On Thursday, the U.S. Supreme Court announced that it would close to the public until further notice. Other federal and state courts around the country are also implementing or considering measures to limit public access to courthouses in response to the COVID-19 pandemic.
Courts, like other public institutions, should take proactive steps to reduce the spread of the virus, and the Reporters Committee understands the urgent need for such measures.
Bruce Brown, executive director of the Reporters Committee for Freedom of the Press, made the following statement:
“We strongly urge the Supreme Court and other courts throughout the country, as they implement these measures, to take similarly proactive steps to safeguard the public’s right of access to court records and proceedings while these measures are in effect, including by livestreaming upcoming hearings and oral arguments, as many federal courts already do.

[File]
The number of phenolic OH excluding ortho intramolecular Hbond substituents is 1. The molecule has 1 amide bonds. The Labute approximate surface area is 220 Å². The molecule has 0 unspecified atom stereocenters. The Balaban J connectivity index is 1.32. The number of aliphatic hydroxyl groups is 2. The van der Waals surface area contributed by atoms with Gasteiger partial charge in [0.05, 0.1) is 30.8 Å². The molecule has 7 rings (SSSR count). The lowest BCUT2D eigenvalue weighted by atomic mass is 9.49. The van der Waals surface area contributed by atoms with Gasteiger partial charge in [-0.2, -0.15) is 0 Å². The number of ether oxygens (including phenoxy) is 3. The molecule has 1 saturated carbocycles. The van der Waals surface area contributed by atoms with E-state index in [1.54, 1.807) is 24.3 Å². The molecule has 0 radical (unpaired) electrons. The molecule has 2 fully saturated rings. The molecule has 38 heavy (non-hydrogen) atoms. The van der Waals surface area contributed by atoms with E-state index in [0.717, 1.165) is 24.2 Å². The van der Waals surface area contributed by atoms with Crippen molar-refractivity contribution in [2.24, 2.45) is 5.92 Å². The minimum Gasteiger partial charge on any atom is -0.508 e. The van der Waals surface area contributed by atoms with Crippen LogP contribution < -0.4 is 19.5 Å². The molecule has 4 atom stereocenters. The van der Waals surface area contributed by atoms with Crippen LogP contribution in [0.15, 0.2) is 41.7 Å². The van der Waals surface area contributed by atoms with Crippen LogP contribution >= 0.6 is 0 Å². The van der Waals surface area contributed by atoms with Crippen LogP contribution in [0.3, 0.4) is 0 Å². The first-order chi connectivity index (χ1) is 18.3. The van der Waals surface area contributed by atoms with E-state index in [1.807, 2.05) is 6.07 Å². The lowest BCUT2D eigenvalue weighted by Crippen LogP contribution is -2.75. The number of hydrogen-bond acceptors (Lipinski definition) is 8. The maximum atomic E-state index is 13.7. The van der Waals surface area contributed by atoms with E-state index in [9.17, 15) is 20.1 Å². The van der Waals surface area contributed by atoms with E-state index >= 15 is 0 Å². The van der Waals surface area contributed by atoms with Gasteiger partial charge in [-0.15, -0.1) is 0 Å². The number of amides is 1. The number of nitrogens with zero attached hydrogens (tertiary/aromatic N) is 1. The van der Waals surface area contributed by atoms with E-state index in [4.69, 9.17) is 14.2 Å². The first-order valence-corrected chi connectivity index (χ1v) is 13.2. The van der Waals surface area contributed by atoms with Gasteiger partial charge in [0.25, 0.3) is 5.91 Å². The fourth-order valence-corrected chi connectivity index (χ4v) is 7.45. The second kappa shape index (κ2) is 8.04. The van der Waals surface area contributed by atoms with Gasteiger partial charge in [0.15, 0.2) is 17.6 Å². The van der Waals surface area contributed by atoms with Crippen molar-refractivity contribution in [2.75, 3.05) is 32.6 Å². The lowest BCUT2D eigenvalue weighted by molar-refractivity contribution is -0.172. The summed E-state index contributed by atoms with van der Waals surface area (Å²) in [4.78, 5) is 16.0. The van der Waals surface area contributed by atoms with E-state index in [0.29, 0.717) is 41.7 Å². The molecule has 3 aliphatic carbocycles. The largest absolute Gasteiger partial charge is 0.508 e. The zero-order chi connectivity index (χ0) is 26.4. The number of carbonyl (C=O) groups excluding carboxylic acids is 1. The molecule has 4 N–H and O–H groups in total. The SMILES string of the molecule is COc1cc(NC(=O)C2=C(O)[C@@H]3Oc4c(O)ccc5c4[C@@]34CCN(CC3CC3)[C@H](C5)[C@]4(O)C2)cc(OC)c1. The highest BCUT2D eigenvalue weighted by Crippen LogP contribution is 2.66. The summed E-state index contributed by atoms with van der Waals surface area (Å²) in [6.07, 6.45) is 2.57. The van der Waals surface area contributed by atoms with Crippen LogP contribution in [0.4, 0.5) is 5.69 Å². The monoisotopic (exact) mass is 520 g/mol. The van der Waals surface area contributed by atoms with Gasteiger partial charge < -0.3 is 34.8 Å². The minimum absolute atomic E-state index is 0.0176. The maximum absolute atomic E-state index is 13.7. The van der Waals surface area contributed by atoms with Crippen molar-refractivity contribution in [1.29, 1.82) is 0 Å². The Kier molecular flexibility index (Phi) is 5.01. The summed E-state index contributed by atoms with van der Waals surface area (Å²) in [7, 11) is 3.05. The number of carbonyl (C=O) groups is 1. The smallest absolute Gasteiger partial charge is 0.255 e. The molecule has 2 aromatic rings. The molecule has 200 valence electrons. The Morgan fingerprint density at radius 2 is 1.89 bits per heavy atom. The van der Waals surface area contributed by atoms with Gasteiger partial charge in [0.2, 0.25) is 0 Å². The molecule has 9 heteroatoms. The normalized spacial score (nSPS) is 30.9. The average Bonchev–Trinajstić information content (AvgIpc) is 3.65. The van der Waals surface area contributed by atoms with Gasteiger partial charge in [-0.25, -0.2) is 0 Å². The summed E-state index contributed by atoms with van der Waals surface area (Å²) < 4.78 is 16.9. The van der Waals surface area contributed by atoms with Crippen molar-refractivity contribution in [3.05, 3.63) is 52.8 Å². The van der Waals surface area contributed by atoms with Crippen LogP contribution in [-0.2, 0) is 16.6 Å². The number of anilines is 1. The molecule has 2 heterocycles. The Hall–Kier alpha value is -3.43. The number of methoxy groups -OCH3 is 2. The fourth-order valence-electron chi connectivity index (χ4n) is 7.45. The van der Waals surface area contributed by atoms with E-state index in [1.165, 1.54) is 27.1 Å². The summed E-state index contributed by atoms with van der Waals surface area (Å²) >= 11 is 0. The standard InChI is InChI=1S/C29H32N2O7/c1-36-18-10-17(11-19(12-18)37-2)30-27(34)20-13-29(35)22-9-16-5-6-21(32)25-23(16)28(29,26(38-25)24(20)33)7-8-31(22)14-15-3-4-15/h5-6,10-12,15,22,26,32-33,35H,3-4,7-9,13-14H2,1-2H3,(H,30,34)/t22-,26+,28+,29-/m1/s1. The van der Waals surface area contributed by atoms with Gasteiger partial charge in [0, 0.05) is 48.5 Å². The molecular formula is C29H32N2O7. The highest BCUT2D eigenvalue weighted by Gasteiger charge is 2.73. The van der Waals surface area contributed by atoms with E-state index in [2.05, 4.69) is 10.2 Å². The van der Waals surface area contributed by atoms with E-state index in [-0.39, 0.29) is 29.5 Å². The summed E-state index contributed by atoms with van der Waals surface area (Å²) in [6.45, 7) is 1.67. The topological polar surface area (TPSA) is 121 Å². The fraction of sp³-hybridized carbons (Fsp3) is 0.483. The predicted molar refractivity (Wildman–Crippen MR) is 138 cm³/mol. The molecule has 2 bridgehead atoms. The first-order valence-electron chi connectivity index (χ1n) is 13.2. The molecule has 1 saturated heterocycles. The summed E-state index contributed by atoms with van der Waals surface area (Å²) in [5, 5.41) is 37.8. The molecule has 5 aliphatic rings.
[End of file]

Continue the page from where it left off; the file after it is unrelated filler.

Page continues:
“The public has a First Amendment right to know what’s happening in its courts. When the public is shut out, it erodes public trust in the judicial system. In times of crisis, public access to accurate information about all three branches of government is absolutely essential. The public must not be left in the dark when it comes to the work of courts, particularly the U.S. Supreme Court, where justices frequently consider cases that affect the lives of all Americans.”
The Reporters Committee regularly files friend-of-the-court briefs and its attorneys represent journalists and news organizations pro bono in court cases that involve First Amendment freedoms, the newsgathering rights of journalists and access to public information. Stay up-to-date on our work by signing up for our monthly newsletter and following us on Twitter or Instagram.